The important point is that Golomb codes are not meant to be shorter than the shortest binary encoding for one particular number. Rather, by providing a specific kind of variable-length encoding, they reduce the average length per encoded value compared to fixed-width encoding, if the encoded values are from a large range, but are using only a small fraction of that range most of the time.
As an example, if you were to transmit integers in the range from 0 to 1000, but a large majority of the actual values were in the range between 0 and 10, in a fixed-width encoding, most of the transmitted codes would have leading 0s that contain no information:
To cover all values between 0 and 1000, you need a 10-bit wide encoding in standard binary. Now, as most of your values would be below 10, at least the first 6 bits of every number would be 0 and would carry no information at all.
To rectify this with Golomb codes, you split the numbers by dividing them by 10 and encoding the quotient and the remainder separately. For most values, all that would have to be transmitted is the remainder which can be encoded using 4 bits at most (if you use truncated binary for the remainder it can be less). The quotient is then transmitted in unary, which encodes as a single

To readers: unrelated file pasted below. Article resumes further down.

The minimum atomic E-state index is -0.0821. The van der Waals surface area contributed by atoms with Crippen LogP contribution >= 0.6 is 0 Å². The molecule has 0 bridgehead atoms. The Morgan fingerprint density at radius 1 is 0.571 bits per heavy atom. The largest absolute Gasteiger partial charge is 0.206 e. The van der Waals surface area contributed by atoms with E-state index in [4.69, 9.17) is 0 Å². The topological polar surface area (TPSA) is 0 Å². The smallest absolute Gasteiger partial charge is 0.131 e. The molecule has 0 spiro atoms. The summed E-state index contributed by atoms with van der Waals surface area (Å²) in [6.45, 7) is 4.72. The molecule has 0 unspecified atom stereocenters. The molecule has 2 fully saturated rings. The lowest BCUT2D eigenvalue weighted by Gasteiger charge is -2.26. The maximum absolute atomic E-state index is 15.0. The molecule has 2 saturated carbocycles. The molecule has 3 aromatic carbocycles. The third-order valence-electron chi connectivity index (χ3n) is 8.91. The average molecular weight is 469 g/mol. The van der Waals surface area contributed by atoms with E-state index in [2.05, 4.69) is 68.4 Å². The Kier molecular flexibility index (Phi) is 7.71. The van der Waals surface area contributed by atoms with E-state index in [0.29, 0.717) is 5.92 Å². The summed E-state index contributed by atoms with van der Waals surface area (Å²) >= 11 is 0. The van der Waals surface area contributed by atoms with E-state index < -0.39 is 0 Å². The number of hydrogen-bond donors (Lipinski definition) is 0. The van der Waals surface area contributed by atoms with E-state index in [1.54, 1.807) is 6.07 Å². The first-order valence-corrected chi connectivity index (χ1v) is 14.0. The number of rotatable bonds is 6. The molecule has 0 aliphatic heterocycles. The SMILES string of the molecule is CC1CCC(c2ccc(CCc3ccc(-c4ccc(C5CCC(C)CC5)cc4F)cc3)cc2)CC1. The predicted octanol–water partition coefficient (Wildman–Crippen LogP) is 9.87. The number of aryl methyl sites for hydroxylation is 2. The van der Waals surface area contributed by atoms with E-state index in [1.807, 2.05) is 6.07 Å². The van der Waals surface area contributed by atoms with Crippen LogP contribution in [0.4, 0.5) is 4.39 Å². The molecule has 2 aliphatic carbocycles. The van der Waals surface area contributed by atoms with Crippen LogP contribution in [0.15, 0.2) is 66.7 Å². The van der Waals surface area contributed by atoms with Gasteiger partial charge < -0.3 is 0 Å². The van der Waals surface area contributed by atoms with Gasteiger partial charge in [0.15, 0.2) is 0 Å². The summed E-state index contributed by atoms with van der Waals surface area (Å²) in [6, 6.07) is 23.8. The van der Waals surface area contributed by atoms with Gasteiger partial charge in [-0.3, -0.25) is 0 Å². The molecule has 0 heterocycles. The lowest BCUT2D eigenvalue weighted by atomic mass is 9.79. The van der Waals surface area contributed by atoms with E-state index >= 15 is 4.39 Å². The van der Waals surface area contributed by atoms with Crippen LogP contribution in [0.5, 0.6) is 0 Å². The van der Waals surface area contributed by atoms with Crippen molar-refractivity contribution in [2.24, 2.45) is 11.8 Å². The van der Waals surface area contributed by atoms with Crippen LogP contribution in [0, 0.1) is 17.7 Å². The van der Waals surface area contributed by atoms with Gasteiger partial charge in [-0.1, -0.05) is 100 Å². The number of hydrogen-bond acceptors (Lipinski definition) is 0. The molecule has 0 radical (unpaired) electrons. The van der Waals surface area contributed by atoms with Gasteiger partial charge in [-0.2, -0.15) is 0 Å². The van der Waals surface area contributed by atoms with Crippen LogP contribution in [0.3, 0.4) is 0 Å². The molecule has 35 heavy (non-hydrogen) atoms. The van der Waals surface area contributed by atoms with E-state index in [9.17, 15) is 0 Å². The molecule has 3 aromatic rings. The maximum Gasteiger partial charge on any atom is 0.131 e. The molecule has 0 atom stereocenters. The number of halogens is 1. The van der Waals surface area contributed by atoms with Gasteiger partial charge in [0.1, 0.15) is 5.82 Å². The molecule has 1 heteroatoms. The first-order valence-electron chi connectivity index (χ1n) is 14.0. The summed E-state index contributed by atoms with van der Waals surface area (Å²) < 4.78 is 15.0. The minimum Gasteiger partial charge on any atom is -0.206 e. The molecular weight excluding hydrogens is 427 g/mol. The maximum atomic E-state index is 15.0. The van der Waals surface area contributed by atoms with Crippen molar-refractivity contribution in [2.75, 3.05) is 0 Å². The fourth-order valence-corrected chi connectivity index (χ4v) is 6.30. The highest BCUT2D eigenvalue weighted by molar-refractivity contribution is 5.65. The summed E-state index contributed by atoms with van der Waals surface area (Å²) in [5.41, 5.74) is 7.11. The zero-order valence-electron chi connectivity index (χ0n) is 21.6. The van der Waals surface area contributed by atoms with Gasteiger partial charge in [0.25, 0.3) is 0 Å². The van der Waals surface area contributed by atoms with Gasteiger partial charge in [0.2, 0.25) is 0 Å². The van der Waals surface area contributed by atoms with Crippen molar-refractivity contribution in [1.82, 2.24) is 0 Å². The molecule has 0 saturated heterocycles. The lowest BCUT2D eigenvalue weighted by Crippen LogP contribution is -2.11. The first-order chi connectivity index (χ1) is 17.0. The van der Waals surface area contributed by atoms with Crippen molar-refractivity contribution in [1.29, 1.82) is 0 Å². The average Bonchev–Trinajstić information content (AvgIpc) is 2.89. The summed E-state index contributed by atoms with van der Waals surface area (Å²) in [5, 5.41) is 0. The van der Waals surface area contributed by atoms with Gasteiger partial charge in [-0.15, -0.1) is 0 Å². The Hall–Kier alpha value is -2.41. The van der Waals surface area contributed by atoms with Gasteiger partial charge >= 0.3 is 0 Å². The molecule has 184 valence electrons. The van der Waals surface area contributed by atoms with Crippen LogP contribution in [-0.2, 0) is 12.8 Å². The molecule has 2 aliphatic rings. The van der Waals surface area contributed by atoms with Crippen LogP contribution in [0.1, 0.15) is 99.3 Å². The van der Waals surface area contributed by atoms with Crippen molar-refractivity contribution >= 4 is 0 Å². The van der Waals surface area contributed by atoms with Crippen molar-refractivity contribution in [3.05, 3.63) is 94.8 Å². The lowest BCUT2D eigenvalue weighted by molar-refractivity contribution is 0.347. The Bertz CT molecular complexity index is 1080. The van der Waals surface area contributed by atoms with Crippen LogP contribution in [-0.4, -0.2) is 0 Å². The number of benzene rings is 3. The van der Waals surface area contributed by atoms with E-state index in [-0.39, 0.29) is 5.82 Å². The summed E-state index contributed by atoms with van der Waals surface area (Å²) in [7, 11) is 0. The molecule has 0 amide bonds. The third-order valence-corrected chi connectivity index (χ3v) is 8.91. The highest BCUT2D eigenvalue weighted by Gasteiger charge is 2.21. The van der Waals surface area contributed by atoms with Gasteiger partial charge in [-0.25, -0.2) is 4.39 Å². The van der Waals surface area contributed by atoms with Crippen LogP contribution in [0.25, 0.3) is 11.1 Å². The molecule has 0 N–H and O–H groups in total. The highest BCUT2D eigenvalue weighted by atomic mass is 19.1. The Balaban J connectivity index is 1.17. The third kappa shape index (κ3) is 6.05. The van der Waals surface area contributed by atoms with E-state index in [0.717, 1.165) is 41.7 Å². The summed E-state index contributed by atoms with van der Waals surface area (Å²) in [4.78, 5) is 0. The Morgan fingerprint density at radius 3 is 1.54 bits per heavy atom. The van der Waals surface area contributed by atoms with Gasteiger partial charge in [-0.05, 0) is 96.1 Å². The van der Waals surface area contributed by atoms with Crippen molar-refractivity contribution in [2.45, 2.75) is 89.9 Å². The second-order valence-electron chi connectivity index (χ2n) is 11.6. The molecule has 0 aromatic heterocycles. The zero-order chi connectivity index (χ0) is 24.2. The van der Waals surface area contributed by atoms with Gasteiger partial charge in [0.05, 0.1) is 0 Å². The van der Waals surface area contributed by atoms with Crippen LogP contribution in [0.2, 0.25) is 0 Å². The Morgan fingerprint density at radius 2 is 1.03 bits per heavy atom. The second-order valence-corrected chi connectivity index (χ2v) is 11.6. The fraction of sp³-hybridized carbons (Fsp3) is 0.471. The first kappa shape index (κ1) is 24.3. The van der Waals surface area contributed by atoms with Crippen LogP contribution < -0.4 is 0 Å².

0 bit for all values below 10, as
10 for 10..19,
110 for 20..29 etc.
Now, for most of your values, you have reduced the message size to 5 bits max, but you are still able to transmit all values unambigously without separators.
This comes at a rather high cost for the larger values (for example, values in the range 990..999 need 100 bits for the quotient), which is why the coding is optimal for 2-sided geometric distributions.
The long runs of 1 bits in the quotients of larger values can be addressed with subsequent run-length encoding. However, if the quotients consume too much space in the resulting message, this could indicate that other codes might be more appropriate than Golomb/Rice.